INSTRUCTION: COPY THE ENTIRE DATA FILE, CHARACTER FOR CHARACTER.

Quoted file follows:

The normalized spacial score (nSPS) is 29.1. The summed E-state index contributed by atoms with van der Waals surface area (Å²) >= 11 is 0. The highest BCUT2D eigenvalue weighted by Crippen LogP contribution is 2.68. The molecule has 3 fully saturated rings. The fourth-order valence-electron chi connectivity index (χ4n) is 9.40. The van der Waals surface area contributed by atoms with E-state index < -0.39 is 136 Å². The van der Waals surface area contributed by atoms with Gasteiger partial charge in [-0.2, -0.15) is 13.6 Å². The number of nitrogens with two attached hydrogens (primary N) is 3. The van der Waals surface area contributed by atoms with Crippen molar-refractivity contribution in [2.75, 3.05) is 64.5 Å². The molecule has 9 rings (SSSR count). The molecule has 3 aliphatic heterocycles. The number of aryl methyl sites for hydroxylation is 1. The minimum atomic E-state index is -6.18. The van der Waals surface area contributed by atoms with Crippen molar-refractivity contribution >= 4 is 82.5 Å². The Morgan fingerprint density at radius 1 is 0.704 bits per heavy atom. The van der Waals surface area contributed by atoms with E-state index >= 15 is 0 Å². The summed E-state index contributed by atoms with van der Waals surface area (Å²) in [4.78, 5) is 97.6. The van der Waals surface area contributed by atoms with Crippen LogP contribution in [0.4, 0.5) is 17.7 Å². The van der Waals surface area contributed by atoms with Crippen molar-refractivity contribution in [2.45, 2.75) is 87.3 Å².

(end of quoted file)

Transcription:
The normalized spacial score (nSPS) is 29.1. The summed E-state index contributed by atoms with van der Waals surface area (Å²) >= 11 is 0. The highest BCUT2D eigenvalue weighted by Crippen LogP contribution is 2.68. The molecule has 3 fully saturated rings. The fourth-order valence-electron chi connectivity index (χ4n) is 9.40. The van der Waals surface area contributed by atoms with E-state index < -0.39 is 136 Å². The van der Waals surface area contributed by atoms with Gasteiger partial charge in [-0.2, -0.15) is 13.6 Å². The number of nitrogens with two attached hydrogens (primary N) is 3. The van der Waals surface area contributed by atoms with Crippen molar-refractivity contribution in [2.75, 3.05) is 64.5 Å². The molecule has 9 rings (SSSR count). The molecule has 3 aliphatic heterocycles. The number of aryl methyl sites for hydroxylation is 1. The minimum atomic E-state index is -6.18. The van der Waals surface area contributed by atoms with Crippen molar-refractivity contribution >= 4 is 82.5 Å². The Morgan fingerprint density at radius 1 is 0.704 bits per heavy atom. The van der Waals surface area contributed by atoms with E-state index >= 15 is 0 Å². The summed E-state index contributed by atoms with van der Waals surface area (Å²) in [4.78, 5) is 97.6. The van der Waals surface area contributed by atoms with Crippen LogP contribution in [0.4, 0.5) is 17.7 Å². The van der Waals surface area contributed by atoms with Crippen molar-refractivity contribution in [2.45, 2.75) is 87.3 Å².